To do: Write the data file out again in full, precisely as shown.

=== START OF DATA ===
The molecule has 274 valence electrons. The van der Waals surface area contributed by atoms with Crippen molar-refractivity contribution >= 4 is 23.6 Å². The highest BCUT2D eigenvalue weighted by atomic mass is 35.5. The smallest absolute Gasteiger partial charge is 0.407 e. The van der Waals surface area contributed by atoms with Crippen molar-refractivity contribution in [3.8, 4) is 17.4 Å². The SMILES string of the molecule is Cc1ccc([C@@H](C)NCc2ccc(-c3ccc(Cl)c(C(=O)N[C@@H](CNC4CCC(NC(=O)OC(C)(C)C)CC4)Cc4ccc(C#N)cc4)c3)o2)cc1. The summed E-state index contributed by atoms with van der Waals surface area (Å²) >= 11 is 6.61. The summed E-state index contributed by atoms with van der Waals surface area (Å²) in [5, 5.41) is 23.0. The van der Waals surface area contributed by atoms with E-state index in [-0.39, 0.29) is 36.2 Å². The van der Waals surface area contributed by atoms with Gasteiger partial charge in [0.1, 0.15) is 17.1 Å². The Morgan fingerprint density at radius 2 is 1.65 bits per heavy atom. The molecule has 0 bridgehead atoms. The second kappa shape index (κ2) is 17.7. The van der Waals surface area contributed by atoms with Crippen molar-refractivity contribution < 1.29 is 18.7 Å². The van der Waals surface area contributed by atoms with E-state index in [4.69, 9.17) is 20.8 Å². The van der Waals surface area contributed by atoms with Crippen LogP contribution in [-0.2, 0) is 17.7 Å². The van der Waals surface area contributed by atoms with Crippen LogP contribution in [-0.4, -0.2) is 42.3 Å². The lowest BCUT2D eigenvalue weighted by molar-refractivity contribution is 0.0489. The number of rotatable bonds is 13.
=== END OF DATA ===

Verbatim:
The molecule has 274 valence electrons. The van der Waals surface area contributed by atoms with Crippen molar-refractivity contribution >= 4 is 23.6 Å². The highest BCUT2D eigenvalue weighted by atomic mass is 35.5. The smallest absolute Gasteiger partial charge is 0.407 e. The van der Waals surface area contributed by atoms with Crippen molar-refractivity contribution in [3.8, 4) is 17.4 Å². The SMILES string of the molecule is Cc1ccc([C@@H](C)NCc2ccc(-c3ccc(Cl)c(C(=O)N[C@@H](CNC4CCC(NC(=O)OC(C)(C)C)CC4)Cc4ccc(C#N)cc4)c3)o2)cc1. The summed E-state index contributed by atoms with van der Waals surface area (Å²) >= 11 is 6.61. The summed E-state index contributed by atoms with van der Waals surface area (Å²) in [5, 5.41) is 23.0. The van der Waals surface area contributed by atoms with E-state index in [-0.39, 0.29) is 36.2 Å². The van der Waals surface area contributed by atoms with Gasteiger partial charge in [0.1, 0.15) is 17.1 Å². The Morgan fingerprint density at radius 2 is 1.65 bits per heavy atom. The molecule has 0 bridgehead atoms. The second kappa shape index (κ2) is 17.7. The van der Waals surface area contributed by atoms with Crippen molar-refractivity contribution < 1.29 is 18.7 Å². The van der Waals surface area contributed by atoms with E-state index in [4.69, 9.17) is 20.8 Å². The van der Waals surface area contributed by atoms with Crippen LogP contribution in [-0.2, 0) is 17.7 Å². The van der Waals surface area contributed by atoms with Crippen LogP contribution in [-0.4, -0.2) is 42.3 Å². The lowest BCUT2D eigenvalue weighted by molar-refractivity contribution is 0.0489. The number of rotatable bonds is 13.